You also have a lot of bootcamp grads who learned Rails which is great. A lot of times, those candidates will really work out but we do have to be careful because, a lot of times, definitely a major thing I want to avoid is bringing in someone or screening someone who just doesn’t meet the bar at all because I want them to have a good experience and that’s really hard to make a good experience.

There are a couple of areas I focus on when doing this.

The first is making sure that from start to finish, they have a great experience; and I kind of touched on this a minute ago. What this means is that from start to finish, we contact the candidate quickly; we get them in the pipeline quickly; we address their concerns quickly. We don’t make them wait around for an answer. We don’t have an eight-part interview that takes six weeks.

A lot of what we see from other companies, especially larger companies, they just have a long turnaround time because that’s a way more pleasant experience.

I’ve had friends who have talked about this. It’s just miserable because you don’t know where you stand; you don’t know what’s going on; you haven’t gotten an answer yet. You’re emailing people and you’re not getting anything back.

We definitely don’t want that. And that’s something we’re working at getting better at. But I think we’re already pretty good. We’ve already heard from people that our experience is good and we’re also starting to get a little bit of local buzz around, “Hey, I’ve heard that you, guys, really are good at your interview process.” That’s a major thing.

The other thing is making sure that our interviews are targeted enough to where we’re testing the multiple areas of expertise. We don’t do brain teasers. We don’t do FizzBuzz. We don’t do things that try to make the interviewer feel.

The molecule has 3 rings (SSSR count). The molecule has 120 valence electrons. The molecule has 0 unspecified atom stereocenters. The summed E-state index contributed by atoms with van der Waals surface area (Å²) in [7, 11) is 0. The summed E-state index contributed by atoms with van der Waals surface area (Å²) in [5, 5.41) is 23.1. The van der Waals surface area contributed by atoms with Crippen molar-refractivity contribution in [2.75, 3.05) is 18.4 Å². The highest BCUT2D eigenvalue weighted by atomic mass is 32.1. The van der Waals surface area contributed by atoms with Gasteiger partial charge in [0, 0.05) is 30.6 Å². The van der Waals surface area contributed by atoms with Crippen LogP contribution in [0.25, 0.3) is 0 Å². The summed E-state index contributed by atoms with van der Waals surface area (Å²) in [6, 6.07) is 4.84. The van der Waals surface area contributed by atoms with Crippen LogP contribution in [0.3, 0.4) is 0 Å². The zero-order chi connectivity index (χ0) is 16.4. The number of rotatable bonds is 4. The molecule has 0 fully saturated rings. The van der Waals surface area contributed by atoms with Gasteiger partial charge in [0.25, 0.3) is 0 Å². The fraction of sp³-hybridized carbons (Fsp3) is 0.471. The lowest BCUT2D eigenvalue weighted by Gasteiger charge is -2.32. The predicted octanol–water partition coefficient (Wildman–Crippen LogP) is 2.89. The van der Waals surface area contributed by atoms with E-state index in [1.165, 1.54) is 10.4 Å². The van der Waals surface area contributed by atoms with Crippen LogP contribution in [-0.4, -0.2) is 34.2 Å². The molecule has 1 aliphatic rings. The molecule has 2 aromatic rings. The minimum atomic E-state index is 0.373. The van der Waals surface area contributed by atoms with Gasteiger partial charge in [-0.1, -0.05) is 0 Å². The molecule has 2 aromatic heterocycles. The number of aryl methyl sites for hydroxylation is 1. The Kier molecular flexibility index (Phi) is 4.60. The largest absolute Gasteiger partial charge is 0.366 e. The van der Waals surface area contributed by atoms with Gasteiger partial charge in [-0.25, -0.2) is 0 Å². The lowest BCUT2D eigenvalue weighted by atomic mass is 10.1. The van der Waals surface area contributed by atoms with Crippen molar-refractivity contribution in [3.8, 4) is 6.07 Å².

We do things that are actually novel problems but they’re related to what we do. We heavily test for problem solving. We heavily test for wanting to get what the candidates have done. We test for common design pattern-type stuff like things that you’re going to use in the job.

It’s also interesting that you mentioned earlier that college recruiting is tough, and it is. But one thing that our CTO came up with

we went to the bank and we got $2000 dollars in singles which is a lot harder than you’d expect; that’s a really strange request. The teller was actually ashamed; she said, “I’m sorry. We don’t have two thousand singles.” So we had to go to another bank to finish it off.

We tied those with a Buildout logo, like a little band; and we put them in a huge sack. And we went to college career fairs, for candidates who were looking for the premium swag, the really interesting good candidates that we talked to, we handed them cash


I’d say that probably 25% of candidates were like, “No, I’m not taking this. Should I take this? Is this legal?” but the rest of them were pretty happy with it. And we actually got a pretty nice response. We were next to Foxconn at one of these meetups and we were actually competing with them for a line for a little bit because people heard about this.

And, also, amazingly, we were not kicked out.

Ledge: So you just gave them the stack of cash. How much per candidate?

Alan: Ten dollars per candidate. It’s like a piece of swag but it’s more memorable than a t-shirt or a water bottle.

Ledge: That will certainly get your name out there. That’s one way to do it.

Alan: That’s our interview process. And then, obviously, once somebody starts here, we want to make sure they continue to have a growth path and they feel empowered to do their jobs and that we’re inclusive and considerate and that we’re telling them the truth, all the normal things you’d want in a job.